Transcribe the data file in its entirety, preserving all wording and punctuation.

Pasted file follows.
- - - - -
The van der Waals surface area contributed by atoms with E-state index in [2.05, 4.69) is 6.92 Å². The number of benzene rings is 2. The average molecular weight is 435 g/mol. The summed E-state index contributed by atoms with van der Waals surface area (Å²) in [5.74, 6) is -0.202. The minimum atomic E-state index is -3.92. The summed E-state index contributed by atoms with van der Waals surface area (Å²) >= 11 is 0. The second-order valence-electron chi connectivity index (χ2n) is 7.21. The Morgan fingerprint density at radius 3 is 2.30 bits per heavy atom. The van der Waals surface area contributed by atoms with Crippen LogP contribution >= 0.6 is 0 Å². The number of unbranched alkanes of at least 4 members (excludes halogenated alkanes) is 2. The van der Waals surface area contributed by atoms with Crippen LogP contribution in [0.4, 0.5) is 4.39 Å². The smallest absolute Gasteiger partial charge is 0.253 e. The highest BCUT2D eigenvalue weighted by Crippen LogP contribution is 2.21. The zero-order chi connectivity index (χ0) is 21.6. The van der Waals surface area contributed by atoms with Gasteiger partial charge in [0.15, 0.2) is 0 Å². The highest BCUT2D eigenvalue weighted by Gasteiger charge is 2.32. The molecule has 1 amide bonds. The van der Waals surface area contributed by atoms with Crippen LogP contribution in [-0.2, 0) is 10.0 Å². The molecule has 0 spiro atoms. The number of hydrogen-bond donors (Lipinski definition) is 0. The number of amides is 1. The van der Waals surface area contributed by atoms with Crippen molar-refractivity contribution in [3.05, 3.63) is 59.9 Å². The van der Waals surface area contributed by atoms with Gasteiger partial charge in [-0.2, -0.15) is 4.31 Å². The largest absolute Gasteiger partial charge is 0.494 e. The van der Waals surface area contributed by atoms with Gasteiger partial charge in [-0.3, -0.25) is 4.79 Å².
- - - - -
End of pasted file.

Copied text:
The van der Waals surface area contributed by atoms with E-state index in [2.05, 4.69) is 6.92 Å². The number of benzene rings is 2. The average molecular weight is 435 g/mol. The summed E-state index contributed by atoms with van der Waals surface area (Å²) in [5.74, 6) is -0.202. The minimum atomic E-state index is -3.92. The summed E-state index contributed by atoms with van der Waals surface area (Å²) >= 11 is 0. The second-order valence-electron chi connectivity index (χ2n) is 7.21. The Morgan fingerprint density at radius 3 is 2.30 bits per heavy atom. The van der Waals surface area contributed by atoms with Crippen LogP contribution >= 0.6 is 0 Å². The number of unbranched alkanes of at least 4 members (excludes halogenated alkanes) is 2. The van der Waals surface area contributed by atoms with Crippen LogP contribution in [0.4, 0.5) is 4.39 Å². The smallest absolute Gasteiger partial charge is 0.253 e. The highest BCUT2D eigenvalue weighted by Crippen LogP contribution is 2.21. The zero-order chi connectivity index (χ0) is 21.6. The van der Waals surface area contributed by atoms with Gasteiger partial charge in [0.15, 0.2) is 0 Å². The highest BCUT2D eigenvalue weighted by Gasteiger charge is 2.32. The molecule has 1 amide bonds. The van der Waals surface area contributed by atoms with Crippen LogP contribution in [-0.2, 0) is 10.0 Å². The molecule has 0 spiro atoms. The number of hydrogen-bond donors (Lipinski definition) is 0. The number of amides is 1. The van der Waals surface area contributed by atoms with Crippen molar-refractivity contribution in [3.05, 3.63) is 59.9 Å². The van der Waals surface area contributed by atoms with Gasteiger partial charge in [-0.2, -0.15) is 4.31 Å². The largest absolute Gasteiger partial charge is 0.494 e. The van der Waals surface area contributed by atoms with Gasteiger partial charge in [-0.3, -0.25) is 4.79 Å².